says Piedrahita, "worshiped every stone as a god, as they said that they had all been men." Arriaga tells us the ancient Peruvians paid honor to "very large stones, saying that they were once men." In the American Report of the Bureau of Ethnology for 1880, several stories are told as to the metamorphosis of men into stones from the Iroquois legends. According to Dorman, the Oneidas and Dakotas claim descent from stones, to which they ascribe both sense and animation. What is all this but early men's way of expressing the fact that these stones which they worship represent the ghosts of their deceased ancestors? Sometimes, indeed, we get an interesting connecting link, as in Arriaga's pregnant statement that the Marcayoc or idol worshiped in Peru as the patron of the village "is sometimes a stone and sometimes a mummy"; in other words, it depended upon circumstances whether the people reverenced the body itself or the gravestone that covered it."
And if men become stones, so too do stones give birth to men. We get a classical instance of this in the legend of Deucalion. Beside the road, near the city of the Panopseans, lay the stones out of which Prometheus made men. Manke, the first man in the Mitchell Island, came out of a stone. On Francis Island, says Mr. Turner, "close by the temple there was a seven-feet-long beach sandstone slab erected, before which offerings were laid as the people united for prayer"; and the natives here told him that one of their gods had made stones become men. "In Melanesia," says Mr. Andrew Lang, "matters are so mixed that it is not easy to decide whether a worshipful stone is the dwelling of a dead man's soul, or is of spiritual merit in itself, or whether the stone is the spirit's outward part or organ." And, indeed, a sort of general confusion between the stone, the tree, the ghost, and the ancestor at last seems to pervade the mind of the savage everywhere. "The curious anthropomorphic idea of stones being husbands and wives," as Mr. Tylor calls it—an idea familiar to the Fijians as to the Peruvians and Lapps—is surely explicable at once by the existence of headstones to men and women, and the confusion between the mark and the ghost it commemorates.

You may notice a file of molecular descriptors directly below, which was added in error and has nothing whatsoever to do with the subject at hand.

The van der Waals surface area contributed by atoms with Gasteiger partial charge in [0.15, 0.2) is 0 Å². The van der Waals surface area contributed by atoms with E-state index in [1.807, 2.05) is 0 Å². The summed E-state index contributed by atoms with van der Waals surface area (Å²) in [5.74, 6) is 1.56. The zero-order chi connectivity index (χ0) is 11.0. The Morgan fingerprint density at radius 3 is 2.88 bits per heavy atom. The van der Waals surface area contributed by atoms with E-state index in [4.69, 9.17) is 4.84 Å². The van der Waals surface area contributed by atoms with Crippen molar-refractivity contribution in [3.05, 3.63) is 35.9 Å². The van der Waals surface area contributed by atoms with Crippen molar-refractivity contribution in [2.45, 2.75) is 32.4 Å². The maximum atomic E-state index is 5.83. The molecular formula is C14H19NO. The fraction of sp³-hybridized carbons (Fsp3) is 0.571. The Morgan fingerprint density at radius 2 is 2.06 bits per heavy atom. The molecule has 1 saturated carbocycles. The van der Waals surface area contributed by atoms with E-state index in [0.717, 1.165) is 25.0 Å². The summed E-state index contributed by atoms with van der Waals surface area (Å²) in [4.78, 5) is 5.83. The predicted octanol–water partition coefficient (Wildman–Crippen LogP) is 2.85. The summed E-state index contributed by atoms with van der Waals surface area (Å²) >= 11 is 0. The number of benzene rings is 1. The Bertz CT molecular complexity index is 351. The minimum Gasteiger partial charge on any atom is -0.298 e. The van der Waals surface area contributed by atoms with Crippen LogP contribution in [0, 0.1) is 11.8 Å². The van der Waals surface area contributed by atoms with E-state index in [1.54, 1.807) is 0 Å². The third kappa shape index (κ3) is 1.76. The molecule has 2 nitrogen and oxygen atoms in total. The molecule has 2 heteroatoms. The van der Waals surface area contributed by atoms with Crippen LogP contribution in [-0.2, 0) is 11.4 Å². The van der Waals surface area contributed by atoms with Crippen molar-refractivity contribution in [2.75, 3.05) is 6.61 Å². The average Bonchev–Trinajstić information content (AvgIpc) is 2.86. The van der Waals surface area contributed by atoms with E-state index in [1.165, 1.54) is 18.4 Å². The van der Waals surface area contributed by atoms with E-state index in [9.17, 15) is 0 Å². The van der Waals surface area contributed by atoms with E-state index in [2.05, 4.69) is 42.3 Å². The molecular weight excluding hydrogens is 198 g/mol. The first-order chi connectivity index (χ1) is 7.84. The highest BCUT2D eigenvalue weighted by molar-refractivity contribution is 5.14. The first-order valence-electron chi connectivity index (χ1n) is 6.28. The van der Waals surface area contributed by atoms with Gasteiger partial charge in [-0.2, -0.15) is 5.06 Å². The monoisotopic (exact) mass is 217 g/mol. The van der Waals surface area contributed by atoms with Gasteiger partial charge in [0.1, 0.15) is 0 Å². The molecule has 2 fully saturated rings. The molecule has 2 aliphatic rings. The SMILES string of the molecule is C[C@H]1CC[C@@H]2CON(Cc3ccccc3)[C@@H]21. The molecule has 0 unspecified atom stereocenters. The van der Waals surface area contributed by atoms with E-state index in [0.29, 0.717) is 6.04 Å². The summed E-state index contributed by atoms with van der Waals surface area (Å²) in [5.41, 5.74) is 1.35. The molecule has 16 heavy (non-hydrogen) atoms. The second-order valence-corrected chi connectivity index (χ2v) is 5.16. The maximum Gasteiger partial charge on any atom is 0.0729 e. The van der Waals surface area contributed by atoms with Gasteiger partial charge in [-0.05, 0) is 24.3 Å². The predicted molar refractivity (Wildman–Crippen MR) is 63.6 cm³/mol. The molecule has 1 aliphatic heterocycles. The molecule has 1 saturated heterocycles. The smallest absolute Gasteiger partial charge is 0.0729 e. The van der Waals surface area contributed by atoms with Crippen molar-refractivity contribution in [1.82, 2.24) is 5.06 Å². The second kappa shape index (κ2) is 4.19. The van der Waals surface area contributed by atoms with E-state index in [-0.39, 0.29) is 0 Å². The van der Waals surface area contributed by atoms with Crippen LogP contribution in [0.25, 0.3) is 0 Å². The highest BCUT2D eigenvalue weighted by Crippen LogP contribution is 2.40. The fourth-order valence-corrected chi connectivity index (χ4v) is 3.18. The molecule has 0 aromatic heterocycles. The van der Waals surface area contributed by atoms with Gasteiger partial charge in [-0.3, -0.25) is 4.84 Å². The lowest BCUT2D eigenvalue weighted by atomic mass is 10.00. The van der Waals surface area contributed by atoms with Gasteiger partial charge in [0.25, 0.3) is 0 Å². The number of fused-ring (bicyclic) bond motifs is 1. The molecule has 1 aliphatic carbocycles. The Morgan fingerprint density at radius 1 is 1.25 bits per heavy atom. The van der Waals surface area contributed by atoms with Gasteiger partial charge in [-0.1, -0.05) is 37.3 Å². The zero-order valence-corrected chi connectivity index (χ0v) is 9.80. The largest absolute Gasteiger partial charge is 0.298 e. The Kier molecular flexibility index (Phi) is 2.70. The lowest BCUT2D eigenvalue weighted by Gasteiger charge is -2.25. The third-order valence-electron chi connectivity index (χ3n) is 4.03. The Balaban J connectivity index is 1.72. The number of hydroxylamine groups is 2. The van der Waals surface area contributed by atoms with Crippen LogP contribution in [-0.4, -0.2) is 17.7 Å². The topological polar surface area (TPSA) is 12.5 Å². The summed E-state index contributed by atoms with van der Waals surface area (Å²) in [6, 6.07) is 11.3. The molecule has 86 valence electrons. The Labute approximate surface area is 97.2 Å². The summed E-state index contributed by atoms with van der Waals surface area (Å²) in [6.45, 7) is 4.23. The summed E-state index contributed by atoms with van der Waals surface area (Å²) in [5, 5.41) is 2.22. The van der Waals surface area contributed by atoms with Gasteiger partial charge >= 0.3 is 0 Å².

I have introduced this question of the sacred stone at so great length, mainly because of the close analogy which subsists between it and the similar question of the sacred tree. For, just in like fashion, Mr. Galton tells us how on one of his South African wanderings he passed "a magnificent tree. It was the parent of all the Damaras. . . . The savages danced round and round it in great delight." But I also wish to point out how the general
- Arriaga, Extirpation de la Idolatria, p. 89.
- Galton, Narrative of an Explorer, pp. 188, 204.